The final day of May was one of the most volatile for oil markets this spring. In the aftermath of the EU’s decision to impose an embargo on Russian crude shipped by sea, prices skyrocketed to almost hit $120 per barrel, stopping short just a few cents from the figure. As the U.S. trading session started, profit taking ensued and news about OPEC discussing whether to suspend Russian crude from the oil-production deal weighed on prices.
WTI Oil quickly dropped 5 figures, closing the session around $114.67. With a looming OPEC meeting on Thursday, oil prices could continue to fluctuate wildly as most oil-producing nations lack the capacity to pump out more oil. Will Saudi Arabia and the UAE pick up the slump in Russian production which is expected to drop 8% this year? This could have a dramatic impact on oil markets which have been the top-performing asset over the past several months.
Why it matters?
During the Covid-19 pandemic as demand for oil slumped, a meeting between most major oil-producing nations formed the OPEC+ deal – an agreement that regulated the planned gradual increase in oil production as the post-covid slump in demand subsided. Every month after the OPEC/OPEC+ meeting a planned increase to the production quotas of 400,000 bpd is enacted, and proportionately distributed between oil-producing nations. Since Russia isn’t able to meet its production quota over recent months, the meeting on Thursday could result in this amount being split between other member-states that have spare capacity.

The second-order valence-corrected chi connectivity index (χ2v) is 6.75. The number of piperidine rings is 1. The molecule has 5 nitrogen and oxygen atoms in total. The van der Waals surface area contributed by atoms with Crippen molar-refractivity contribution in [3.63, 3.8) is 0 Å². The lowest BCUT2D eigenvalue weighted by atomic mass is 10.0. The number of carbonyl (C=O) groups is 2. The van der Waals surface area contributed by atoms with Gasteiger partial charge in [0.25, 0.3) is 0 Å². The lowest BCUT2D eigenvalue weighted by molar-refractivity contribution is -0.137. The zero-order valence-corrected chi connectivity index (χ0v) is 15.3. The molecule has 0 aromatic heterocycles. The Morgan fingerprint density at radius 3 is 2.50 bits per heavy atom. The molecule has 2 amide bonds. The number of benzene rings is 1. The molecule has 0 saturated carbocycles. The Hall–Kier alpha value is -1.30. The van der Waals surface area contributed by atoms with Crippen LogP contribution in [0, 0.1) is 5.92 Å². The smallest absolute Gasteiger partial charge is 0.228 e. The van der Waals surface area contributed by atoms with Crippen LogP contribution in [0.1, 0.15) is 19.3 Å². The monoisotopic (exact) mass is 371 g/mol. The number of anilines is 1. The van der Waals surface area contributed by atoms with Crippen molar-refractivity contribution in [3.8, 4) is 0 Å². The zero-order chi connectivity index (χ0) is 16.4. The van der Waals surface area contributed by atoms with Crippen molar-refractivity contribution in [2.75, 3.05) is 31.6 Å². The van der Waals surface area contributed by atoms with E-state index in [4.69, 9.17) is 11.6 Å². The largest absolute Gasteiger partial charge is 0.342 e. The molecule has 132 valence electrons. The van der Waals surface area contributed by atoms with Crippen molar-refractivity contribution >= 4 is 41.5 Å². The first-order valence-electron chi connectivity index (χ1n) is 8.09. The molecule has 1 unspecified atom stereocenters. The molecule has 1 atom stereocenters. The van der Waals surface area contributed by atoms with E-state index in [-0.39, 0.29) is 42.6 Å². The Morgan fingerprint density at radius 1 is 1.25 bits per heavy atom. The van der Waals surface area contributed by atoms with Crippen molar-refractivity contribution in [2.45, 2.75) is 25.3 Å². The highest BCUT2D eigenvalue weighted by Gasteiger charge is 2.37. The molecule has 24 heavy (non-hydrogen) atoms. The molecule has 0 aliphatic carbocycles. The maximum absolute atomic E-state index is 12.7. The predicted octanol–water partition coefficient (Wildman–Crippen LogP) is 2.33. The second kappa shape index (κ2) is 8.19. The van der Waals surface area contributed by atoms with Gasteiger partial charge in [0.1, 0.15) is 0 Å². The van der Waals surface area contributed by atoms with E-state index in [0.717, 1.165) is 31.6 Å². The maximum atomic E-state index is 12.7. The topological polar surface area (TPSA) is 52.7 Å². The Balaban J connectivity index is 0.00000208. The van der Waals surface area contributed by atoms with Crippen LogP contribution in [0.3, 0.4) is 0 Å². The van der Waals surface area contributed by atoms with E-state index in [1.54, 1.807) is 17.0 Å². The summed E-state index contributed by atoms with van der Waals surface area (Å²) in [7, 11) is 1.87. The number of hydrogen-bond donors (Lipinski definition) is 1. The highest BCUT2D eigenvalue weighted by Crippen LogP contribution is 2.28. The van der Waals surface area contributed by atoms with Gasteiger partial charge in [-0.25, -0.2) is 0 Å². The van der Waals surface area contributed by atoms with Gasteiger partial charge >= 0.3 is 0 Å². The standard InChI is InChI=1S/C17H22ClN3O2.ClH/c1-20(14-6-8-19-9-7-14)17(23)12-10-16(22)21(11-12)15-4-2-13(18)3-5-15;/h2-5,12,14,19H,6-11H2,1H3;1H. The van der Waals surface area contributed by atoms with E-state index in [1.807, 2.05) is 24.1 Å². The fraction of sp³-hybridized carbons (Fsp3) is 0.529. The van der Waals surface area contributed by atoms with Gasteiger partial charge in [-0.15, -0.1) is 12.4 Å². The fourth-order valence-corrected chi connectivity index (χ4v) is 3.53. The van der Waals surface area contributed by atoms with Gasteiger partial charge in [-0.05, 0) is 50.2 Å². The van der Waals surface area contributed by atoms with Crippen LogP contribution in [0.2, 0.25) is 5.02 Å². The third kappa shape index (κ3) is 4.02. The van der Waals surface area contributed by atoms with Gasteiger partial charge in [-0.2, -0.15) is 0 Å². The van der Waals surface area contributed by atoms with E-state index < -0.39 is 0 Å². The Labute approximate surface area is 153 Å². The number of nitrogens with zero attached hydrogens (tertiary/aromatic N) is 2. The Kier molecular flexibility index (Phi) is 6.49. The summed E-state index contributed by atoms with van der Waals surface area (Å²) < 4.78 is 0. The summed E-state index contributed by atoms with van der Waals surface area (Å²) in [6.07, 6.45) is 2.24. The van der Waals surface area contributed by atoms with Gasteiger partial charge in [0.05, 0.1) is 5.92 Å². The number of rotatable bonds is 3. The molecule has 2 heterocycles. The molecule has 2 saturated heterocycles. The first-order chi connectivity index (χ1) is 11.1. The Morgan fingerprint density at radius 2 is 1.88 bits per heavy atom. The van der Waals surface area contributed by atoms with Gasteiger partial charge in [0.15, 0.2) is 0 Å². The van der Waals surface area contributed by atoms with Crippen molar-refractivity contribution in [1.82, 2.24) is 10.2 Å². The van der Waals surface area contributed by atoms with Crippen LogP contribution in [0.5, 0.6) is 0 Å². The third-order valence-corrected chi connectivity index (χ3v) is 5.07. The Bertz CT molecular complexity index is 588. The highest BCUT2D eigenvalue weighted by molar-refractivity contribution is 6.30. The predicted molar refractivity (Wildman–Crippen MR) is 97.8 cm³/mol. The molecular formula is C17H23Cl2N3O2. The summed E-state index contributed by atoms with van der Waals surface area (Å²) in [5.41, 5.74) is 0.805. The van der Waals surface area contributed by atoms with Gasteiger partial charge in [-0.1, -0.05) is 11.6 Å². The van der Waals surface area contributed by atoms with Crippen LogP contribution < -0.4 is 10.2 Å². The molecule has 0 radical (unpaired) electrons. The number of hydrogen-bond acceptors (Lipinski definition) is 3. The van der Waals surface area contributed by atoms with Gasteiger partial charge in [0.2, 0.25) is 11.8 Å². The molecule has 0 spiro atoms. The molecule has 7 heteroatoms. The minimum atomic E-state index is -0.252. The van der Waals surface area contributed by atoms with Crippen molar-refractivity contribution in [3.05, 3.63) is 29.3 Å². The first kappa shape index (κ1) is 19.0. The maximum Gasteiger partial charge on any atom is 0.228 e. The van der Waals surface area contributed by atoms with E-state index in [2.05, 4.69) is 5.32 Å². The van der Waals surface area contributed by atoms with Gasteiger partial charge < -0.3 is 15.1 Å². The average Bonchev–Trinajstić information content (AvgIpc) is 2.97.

What we’re watching?
The key driving factors coming up are the discussions at the OPEC meeting this Thursday. A WSJ report signaled yesterday that discussions about the exclusion of Russia from planned increases of oil production is underway. If other OPEC members pick up the slack, we could see a temporary relief for oil prices which have been relentlessly rising since the start of the year.
What we’re hearing?
OPEC has reduced its estimate for oil a global oil surplus by 0.5 million barrels per day. With a lower surplus, prices for the commodity have maintained above-trend levels for a protracted period. Meanwhile Russia claims that the European oil sanctions against it could impact the while global energy market.
Take advantage of oil market volatility and take a view on the direction of the oil markets using WTI or BRENT crude oil CFDs. If OPEC producers decide to suspend the quotas for Russian oil, Saudi Arabia and the UAE are the only two countries that have enough spare capacity to pump out more of it. Will this lead to a material and more protracted correction in oil prices or not?